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Itchy Ears Might Be Mites

Pet Column for the week of December 27, 1999

Related information:

Services - Dermatology

Office of Public Engagement
2001 S. Lincoln Ave.
Urbana, Illinois 61802
Phone: 217/333-2907
By Sarah Probst
Information Specialist

"If your dog or cat is scratching its ears or shaking its head a lot, a trip to the veterinarian
may offer relief for you and your pet," says Dr. Jennifer L. Matousek, a veterinarian
specializing in dermatology at the University of Illinois Veterinary Medicine Teaching
Hospital in Urbana. There are many causes of itchy ears. Diseases that commonly cause
itchy ears include ear mites, yeast infections, and bacterial infections.

"Although dogs can get ear mites at any age, younger pets are more susceptible," explains
Dr. Matousek. If your young pet has been around a lot of other animals�for example, at
the humane society�ear mites (Otodectes) is a possible diagnosis for your pet�s itchy ears.

Dogs with ear mites may have an ear discharge with increased wax and a coffee ground
appearance. Your veterinarian will need to take an ear swab and look at the discharge
under a microscope to identify an ear mite infection. Most mite infections are treated with a
round of eardrops for 5 to 6 weeks. If the discharge is really thick, your veterinarian may
wash out your pet�s ears so the eardrop treatment can have better contact with the infected

The ear mites can be outside of the ear as well. Flea control products help control the mite
population outside of the ears. "In the near future, instead of ear drops, you �mite� be using
a treatment that you put on your dog�s skin--similar to tick and flea control products on the
market," predicts Dr. Matousek.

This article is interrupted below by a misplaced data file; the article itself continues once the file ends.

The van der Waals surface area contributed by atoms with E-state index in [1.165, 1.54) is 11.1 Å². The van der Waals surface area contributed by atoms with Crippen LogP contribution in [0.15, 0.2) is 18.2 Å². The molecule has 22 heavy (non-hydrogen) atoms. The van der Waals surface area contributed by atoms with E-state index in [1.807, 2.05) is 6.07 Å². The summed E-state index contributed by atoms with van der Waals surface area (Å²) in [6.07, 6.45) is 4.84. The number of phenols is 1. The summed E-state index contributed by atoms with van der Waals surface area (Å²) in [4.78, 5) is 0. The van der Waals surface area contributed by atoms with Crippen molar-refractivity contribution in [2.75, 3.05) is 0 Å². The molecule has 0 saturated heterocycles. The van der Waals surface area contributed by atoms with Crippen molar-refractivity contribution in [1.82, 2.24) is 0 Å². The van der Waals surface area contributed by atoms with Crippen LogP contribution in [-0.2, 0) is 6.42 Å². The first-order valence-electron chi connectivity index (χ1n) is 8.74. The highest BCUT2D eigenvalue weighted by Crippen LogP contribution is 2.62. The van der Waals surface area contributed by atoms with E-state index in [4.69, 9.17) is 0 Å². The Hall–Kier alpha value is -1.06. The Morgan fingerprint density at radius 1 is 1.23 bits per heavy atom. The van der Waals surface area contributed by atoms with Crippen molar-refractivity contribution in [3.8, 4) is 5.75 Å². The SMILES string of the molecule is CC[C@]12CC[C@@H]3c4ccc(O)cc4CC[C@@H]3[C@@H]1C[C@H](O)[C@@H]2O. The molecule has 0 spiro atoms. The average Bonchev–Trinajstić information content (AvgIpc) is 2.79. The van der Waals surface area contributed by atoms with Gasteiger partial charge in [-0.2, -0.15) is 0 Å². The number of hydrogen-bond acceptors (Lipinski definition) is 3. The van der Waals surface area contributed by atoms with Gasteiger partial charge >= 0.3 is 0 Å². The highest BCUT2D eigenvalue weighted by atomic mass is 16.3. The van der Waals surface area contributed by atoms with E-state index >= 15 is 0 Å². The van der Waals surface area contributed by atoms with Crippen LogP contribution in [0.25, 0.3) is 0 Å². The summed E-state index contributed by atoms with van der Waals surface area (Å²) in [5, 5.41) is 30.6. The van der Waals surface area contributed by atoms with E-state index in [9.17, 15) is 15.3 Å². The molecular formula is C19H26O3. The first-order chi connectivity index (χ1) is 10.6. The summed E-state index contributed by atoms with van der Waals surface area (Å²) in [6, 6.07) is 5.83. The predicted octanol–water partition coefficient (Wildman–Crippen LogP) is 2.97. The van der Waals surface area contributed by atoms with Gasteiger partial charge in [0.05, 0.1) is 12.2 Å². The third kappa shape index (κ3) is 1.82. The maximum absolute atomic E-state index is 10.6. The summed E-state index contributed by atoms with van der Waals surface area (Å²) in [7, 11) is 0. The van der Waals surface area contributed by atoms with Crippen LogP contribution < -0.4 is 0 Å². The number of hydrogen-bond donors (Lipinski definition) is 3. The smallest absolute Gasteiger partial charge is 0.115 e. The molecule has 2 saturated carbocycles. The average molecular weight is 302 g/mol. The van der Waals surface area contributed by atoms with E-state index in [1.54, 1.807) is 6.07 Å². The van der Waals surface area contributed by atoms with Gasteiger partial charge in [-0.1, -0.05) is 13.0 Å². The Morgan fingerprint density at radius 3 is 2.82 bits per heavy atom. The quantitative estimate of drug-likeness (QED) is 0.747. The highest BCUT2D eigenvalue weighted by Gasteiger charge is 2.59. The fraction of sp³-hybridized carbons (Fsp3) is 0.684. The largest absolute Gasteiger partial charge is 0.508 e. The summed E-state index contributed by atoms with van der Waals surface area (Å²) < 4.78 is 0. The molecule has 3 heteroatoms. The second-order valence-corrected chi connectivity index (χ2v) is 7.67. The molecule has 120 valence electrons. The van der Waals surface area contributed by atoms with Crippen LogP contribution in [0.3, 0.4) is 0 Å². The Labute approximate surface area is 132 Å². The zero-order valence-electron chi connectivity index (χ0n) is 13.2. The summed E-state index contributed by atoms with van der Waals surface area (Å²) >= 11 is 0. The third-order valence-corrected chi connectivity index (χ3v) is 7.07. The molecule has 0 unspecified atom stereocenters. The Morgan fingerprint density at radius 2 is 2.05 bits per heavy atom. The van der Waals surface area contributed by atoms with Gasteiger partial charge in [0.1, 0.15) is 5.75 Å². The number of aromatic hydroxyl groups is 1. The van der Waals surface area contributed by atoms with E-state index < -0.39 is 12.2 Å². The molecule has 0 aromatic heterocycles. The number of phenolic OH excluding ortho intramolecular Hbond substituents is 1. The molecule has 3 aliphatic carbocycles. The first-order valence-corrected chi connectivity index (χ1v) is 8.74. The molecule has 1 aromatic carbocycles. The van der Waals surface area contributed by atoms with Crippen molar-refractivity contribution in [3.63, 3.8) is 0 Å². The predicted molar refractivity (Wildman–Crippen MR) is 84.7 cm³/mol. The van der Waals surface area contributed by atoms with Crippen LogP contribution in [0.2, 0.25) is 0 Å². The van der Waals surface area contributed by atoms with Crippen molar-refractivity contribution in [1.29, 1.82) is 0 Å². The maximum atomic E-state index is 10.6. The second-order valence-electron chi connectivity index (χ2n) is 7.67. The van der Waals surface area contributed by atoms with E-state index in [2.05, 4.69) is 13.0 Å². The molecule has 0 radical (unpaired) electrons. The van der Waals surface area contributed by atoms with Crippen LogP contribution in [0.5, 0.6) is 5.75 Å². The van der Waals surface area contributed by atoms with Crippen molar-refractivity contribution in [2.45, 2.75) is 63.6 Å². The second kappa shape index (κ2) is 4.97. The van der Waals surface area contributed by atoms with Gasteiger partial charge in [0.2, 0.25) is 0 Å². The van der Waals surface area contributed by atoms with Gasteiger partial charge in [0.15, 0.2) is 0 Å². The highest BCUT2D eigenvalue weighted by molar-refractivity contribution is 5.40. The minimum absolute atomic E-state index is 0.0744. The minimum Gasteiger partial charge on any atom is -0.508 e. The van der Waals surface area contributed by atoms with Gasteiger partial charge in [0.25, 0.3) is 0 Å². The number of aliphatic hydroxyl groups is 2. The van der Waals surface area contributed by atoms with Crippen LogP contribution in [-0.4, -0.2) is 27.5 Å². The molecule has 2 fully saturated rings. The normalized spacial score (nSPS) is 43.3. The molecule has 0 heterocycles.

"The contagious nature of ear mites to the rest of your pets--dogs and cats--is a good
reason to have a veterinarian do a physical on your new pet before you introduce it to the
rest of the family," says Dr. Matousek. If your pet has ear mites, it is wise to keep a close
eye on your other pets to make sure they don�t get ear mites too.

"If the discharge is yellow to brown, a yeast (Malassezia pachydermatitis) or bacterial
infection is more likely," says Dr. Matousek. "You have to look at the discharges
microscopically, though, because the discharges aren�t always typical." Yeast live in the ear
normally, but sometimes yeast can get out of control if the environment is more moist than
usual. Don�t worry. The yeast and bacterial infections your pets get in their ears won�t
cause infections in humans. Treatments for yeast and bacterial infections may include a
round of antibiotic eardrops along with an anti-inflammatory drug.

Allergies, trauma, and tumors are other causes of itchy ears. Allergies can be caused by
fleas, pollen, molds, or plants. Dogs with allergies may lick or itch other spots on the body,
such as the feet and face. Aggressive cleaning can cause trauma to the ear. Never clean
with a cotton applicator deeper than you can see. Tumors in the ear are uncommon.

Prevent ear problems by being an observant owner and keeping ears clean and dry. Check
the inside of your pet�s ears periodically for abnormal discharges and remove any visible
dirt, but never clean deeper than you can see. If your pet requires more frequent cleaning or
is going through the scratching, head-shaking routine, this could be a sign of an infection.
Contact your veterinarian.